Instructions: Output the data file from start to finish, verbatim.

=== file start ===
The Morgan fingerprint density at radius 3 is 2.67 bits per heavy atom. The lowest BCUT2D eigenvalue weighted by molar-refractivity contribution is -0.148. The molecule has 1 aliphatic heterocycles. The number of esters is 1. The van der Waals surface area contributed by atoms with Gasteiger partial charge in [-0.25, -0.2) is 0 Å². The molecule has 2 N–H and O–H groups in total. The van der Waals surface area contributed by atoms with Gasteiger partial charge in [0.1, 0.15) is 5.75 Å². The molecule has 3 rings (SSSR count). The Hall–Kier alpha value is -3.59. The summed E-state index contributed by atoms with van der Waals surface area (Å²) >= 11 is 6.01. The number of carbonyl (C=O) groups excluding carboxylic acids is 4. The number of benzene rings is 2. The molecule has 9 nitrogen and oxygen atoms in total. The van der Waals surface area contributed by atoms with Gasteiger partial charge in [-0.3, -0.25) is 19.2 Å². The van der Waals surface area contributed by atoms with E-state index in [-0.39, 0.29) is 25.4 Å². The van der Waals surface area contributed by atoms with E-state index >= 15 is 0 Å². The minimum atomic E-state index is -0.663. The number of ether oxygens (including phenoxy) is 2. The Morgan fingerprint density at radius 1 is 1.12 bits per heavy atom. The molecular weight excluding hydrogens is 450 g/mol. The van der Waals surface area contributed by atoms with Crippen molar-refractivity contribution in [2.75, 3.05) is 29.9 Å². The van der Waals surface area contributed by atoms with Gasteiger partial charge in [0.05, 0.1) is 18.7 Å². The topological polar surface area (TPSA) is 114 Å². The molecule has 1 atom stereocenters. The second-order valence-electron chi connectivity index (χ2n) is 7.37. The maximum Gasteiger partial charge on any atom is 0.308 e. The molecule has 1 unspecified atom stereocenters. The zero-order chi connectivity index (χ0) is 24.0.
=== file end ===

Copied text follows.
The Morgan fingerprint density at radius 3 is 2.67 bits per heavy atom. The lowest BCUT2D eigenvalue weighted by molar-refractivity contribution is -0.148. The molecule has 1 aliphatic heterocycles. The number of esters is 1. The van der Waals surface area contributed by atoms with Gasteiger partial charge in [-0.25, -0.2) is 0 Å². The molecule has 2 N–H and O–H groups in total. The van der Waals surface area contributed by atoms with Gasteiger partial charge in [0.1, 0.15) is 5.75 Å². The molecule has 3 rings (SSSR count). The Hall–Kier alpha value is -3.59. The summed E-state index contributed by atoms with van der Waals surface area (Å²) >= 11 is 6.01. The number of carbonyl (C=O) groups excluding carboxylic acids is 4. The number of benzene rings is 2. The molecule has 9 nitrogen and oxygen atoms in total. The van der Waals surface area contributed by atoms with Gasteiger partial charge in [-0.3, -0.25) is 19.2 Å². The van der Waals surface area contributed by atoms with E-state index in [-0.39, 0.29) is 25.4 Å². The van der Waals surface area contributed by atoms with E-state index >= 15 is 0 Å². The minimum atomic E-state index is -0.663. The number of ether oxygens (including phenoxy) is 2. The Morgan fingerprint density at radius 1 is 1.12 bits per heavy atom. The molecular weight excluding hydrogens is 450 g/mol. The van der Waals surface area contributed by atoms with Crippen molar-refractivity contribution in [2.75, 3.05) is 29.9 Å². The van der Waals surface area contributed by atoms with Gasteiger partial charge in [0.05, 0.1) is 18.7 Å². The topological polar surface area (TPSA) is 114 Å². The molecule has 1 atom stereocenters. The second-order valence-electron chi connectivity index (χ2n) is 7.37. The maximum Gasteiger partial charge on any atom is 0.308 e. The molecule has 1 unspecified atom stereocenters. The zero-order chi connectivity index (χ0) is 24.0.